My sister Malinda and I teach in a school in northern Indiana. One evening last spring, we visited one of the school families. We knew they often went back to the swamp beyond their neighbor’s woods to watch the woodcocks in their spring courtship flight.
During supper, woodcocks was one of the many subjects we discussed. The boys had been back in the marsh two evenings before, watching a male woodcock go through his spring ritual. When asked what time we should head for the marsh, Andrew promptly replied, “7:30!”
We followed the edge of the field to the woods. There were thirteen of us—ten children, their mother, Malinda, and me. At the east end of the woods, we took one of the main trails through the budding trees. All was quiet except for our own voices. Spring beauties showed their delicate faces beside the path. The two little girls showed us their umbrellas—Mayapple leaves. Farther on, we came to a Great-horned Owl’s nest high in a tree. It had been a Red-tailed Hawk’s nest the year before, but the owls had claimed it this time. We could see an owlet, fuzzy and gray, peering at us from the rim of the nest.
On down the trail we went, intending to reach the marsh by way of the adjacent unplowed field. Aaron and Andrew turned off on the trail leading through the heart of the marsh instead. Aaron turned back, saying, “There are pitcher plants in here.”
I had never seen a pitcher plant before, so I turned to follow them. Aaron hesitated again, saying it’s muddy and offering to bring one of the plants back for us to see. The mud didn’t bother me, and all the others also came back to go through the marsh.
The trail through the marsh, a marl pit, was soft, yet we didn’t sink far down in it. Brown tussocks of grasses covered the ashy tan ground. We came to a small area with no grass. Deer and Sandhill Crane tracks criss-crossed the mud. The surface looked dried out, but when we crossed the spot, it was soft like the rest of the marsh. Aaron pushed his hiking staff down into the marl until only 8 inches (20 cm) remained above ground. After he pulled it back out, only a thin, chalky layer of tan mud clung to the wood.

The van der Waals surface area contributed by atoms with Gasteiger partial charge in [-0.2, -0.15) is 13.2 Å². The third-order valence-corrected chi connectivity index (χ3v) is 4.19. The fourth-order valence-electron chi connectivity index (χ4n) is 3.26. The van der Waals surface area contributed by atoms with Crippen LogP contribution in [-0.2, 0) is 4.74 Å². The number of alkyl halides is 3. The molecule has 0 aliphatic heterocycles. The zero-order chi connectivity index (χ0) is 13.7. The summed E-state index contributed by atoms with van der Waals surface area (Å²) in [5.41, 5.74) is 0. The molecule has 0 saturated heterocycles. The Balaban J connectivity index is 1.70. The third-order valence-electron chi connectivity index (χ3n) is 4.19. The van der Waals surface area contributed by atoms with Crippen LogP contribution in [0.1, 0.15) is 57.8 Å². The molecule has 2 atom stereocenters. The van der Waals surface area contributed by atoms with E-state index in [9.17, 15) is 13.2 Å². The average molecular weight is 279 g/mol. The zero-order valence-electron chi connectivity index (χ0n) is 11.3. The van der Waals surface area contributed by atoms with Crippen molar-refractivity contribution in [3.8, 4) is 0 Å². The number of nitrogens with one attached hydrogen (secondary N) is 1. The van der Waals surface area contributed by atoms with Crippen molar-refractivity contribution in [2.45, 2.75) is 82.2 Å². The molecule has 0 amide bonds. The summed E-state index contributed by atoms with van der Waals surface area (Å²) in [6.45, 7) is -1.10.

Knowing exactly where to look, the boys found some pitcher plants beside the trail. The flowers were only a few inches tall, their pitchers half full of water and insects. Their small size surprised me because I had always imagined them to be much larger.
As we crossed the marsh, a pheasant crowed frequently to the south. Finally we settled down among the grassy tussocks to await sunset. Ruby told me we would have to wait until almost dark, after all the other birds quieted down. The sun slowly disappeared, leaving in its wake a wash of yellow, orange, and red. A few stars popped out, twinkling in the dark cobalt sky, though the western horizon was still bright.
The pheasant gave his last crow, the blackbirds’ chatter was hushed, and the robins ceased their cheery singing. The evening stillness was broken by a lone mockingbird.
After some minutes of calling, the sound changed to a twittering tune played by the woodcock’s wings as up it flew. Above us it twisted, turned, spiraled, and floated. All the while the twittering notes fell, scattering in the still air. With whistling wings, the bird plummeted into the marsh.
A handful of times it went up, circled, and came back down again. Sometimes it landed closer to us, sometimes farther away. I learned to listen for the twittering notes, then watch for it to fly upward through the lighter sky to the west. Finally we couldn’t spot it rising into the darkening sky anymore. Reluctantly we gave up as the last rays of light faded away. Talking quietly, we left the marsh while the woodcock continued voicing its far-reaching call—pzeent!